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    Triple or Quad Screening for Birth Defects

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    (continued)

    How accurate is it?

    A screening test shows the chance that a baby has a certain birth defect. The accuracy of a screening test is based on how often the test correctly finds a birth defect.

    • The triple and quad tests correctly find neural tube defects, such as spina bifida, in 80 out of 100 fetuses who have it and find anencephaly in about 90 out of 100 fetuses.1 The tests miss spina bifida in 20 out of 100 fetuses who have it and miss anencephaly in 10 out of 100 fetuses.
    • The triple test correctly finds Down syndrome in 69 out of 100 fetuses who have it. It misses the condition in 31 out of 100 fetuses.2
    • The quad test correctly finds Down syndrome in 81 out of 100 fetuses who have it. It misses Down syndrome in 19 out of 100 fetuses.2

    With the triple or quad test, there is a chance of getting a false-positive test result. This means that the test could show a problem when the baby doesn't have the problem. A false positive may be more likely with the triple screening than the quad screening.

    A false-positive result can cause stress and lead to unnecessary testing (such as an amniocentesis). Many women who have a positive screening test result are actually carrying a healthy baby.

    Sometimes negative test results can be wrong too. They may show that the baby is fine when he or she does have a birth defect. (This is a false-negative test result.)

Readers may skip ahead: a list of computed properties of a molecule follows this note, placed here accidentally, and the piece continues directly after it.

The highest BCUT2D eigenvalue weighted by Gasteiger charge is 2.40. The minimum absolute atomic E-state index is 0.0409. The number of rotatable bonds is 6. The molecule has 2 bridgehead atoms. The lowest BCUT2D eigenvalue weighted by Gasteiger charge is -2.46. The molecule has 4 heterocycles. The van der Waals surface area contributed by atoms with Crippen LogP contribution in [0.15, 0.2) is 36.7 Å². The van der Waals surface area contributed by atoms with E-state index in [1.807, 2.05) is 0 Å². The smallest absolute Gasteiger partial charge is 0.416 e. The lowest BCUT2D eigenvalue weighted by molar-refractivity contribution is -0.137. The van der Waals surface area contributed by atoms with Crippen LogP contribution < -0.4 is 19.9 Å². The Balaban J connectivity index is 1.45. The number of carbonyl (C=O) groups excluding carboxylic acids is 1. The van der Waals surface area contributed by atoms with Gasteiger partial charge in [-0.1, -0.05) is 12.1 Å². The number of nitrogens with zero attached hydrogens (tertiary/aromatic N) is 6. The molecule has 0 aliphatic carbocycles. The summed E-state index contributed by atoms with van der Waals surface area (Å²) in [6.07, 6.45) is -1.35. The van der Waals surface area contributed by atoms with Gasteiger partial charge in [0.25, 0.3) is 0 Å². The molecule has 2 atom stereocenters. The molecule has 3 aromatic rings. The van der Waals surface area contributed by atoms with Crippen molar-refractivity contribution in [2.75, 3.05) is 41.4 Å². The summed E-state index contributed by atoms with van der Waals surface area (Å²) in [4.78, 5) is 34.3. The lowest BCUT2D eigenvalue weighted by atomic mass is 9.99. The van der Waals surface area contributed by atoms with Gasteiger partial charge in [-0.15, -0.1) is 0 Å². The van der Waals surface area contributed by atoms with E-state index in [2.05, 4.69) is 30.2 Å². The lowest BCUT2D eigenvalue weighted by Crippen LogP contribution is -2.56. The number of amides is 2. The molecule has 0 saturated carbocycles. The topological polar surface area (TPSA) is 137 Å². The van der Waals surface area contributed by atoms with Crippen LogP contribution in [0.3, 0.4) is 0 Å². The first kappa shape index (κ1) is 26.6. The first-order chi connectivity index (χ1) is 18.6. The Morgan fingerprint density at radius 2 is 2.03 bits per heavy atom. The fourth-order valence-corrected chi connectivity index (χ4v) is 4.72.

Your doctor will use your age and your baby's age to interpret the test results. If your test results are abnormal, your doctor may use a fetal ultrasound to make sure of your baby's age.

    What do the results mean?

    A "positive" result means that there is a higher-than-average chance your baby has a birth defect. If the result is "negative," or normal, it means that your baby probably doesn't have a birth defect. But it doesn't guarantee that you will have a normal pregnancy or baby.

    Your doctor may tell you the result of your test as a set of numbers. Doctors often use a certain number as a cutoff for a positive result. For example, your doctor may say the cutoff is 1 out of 200. This means that if your result is 1 out of 200 or 1 out of a number less than 200 (such as 1 out of 100), you have a positive result and your baby has a higher chance of a birth defect. If your result is 1 out of 300, this means that you have a negative result and your baby has a lower chance of a birth defect.

    1 | 2 | 3

    WebMD Medical Reference from Healthwise

    Last Updated: June 04, 2014
    This information is not intended to replace the advice of a doctor. Healthwise disclaims any liability for the decisions you make based on this information.
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